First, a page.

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Re: administration of initscripts

Hello Bob,

Excerpt from Bob Proulx:

> Thilo Six wrote:
>> Subject: administration of initscripts
>> ...in debian has been no pleasure for some time now.
> Sorry to hear that.  Why not?

I was looking for the "offical" way of dealing with initscript for some time
now. If you look online mostly update-rc.d is recommended in such discussions.

but e.g. compare:
update-rc.d cups stop 80 0 1 .

rc-update cups del

Really the former is a API written to be used by computers and it does a good
job there, but it isn't all that good when being used by humans.

>> Well the reason i write this, is i found a solution that works for me which i
>> would like to share with you.
> Thank you for sharing.

You are welcome!

-- <snip> --
>>    It is notably that it has even been said on debian-devel, that update-rc.d
>>    is a API for developers only and not even been considered to be used by
>>    administrators (search for it).
> It is designed to be used by packages during postinst and postrm.  A
> mechanism for automated install and uninstall.  Not really something
> you type in at the command line. But nothing stops you from typing it
> in at the command line.  It just isn't designed for it.  It is
> designed for the package automation.

I agree with you here.

-- <snip> --
> I have been using Debian for many years now.  In all of that time  I
> have never wanted to "manage" init scripts.  I always wonder.  What
> are people trying to do?

Basically with a default debian install there also come some functionality that
i simply do not need. Those i purge rather soon.
Other additional functionality like printing i *might* use someday. So i won't
purge cups for that reason but not starting cups (and some other services)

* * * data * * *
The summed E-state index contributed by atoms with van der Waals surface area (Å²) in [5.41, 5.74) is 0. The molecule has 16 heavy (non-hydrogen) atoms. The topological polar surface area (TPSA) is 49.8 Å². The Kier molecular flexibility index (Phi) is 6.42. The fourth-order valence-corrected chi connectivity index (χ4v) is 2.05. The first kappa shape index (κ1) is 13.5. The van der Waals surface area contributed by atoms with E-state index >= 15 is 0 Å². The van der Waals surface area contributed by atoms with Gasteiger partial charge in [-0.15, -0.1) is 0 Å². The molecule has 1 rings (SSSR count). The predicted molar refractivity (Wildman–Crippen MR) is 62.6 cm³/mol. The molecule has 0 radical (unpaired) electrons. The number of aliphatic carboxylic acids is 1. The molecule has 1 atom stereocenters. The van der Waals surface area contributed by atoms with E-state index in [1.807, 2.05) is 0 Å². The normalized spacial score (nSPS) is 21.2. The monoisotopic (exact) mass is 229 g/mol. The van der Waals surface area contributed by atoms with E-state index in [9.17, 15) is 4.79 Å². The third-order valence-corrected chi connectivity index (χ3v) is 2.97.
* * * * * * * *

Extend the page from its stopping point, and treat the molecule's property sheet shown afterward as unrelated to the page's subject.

reduce startup times noticeable.
As others already rightly stated that it is a virtue to turn off not used
listening ports.

Basically administration of initscripts and the decision of which services are
run is the main domain of the local admin.
The question should not be: Why would you do that? but How do you do that?

> What is more complicated than this.  If you want it then install it.
> If you don't want it then remove or purge it.  With those two commands
> all management is handled automatically.

I named use cases for this. Also i conducted that remove/purge isn't always an

> And therefore I must ask.  What more management do you need?  Anything
> else is truly unusual.

What i was really looking for is a easy to use API for an human admin to
include/exclude specific services at boot time.
Nothing more nothing less.

If look through several discussions where users ask howto "enable / disable
services in debian" you come rather soon to the conclusion that there does not
seem to be an official way of doing things.
If this thread does nothing else then making it more prominent that the official
way in debian is to 'update-rc.d foo disable|enable' then this would be a good
outcome IMO.

> This doesn't mean there isn't a valid case for different run levels.
> There are.  I have just never needed them myself.  So I am seriously
> interested in the question.

I until now i do not have a real need for different runlevels either. But i do
have a strong need to manage the one runlevel i actually use the way i say and
that in actually an easy way.

-- <snip> --
> I very much like the fact that you are working with the system and
> with insserv.  That is awesome!  Everything should work nicely with
> the system that way.

Thank you.


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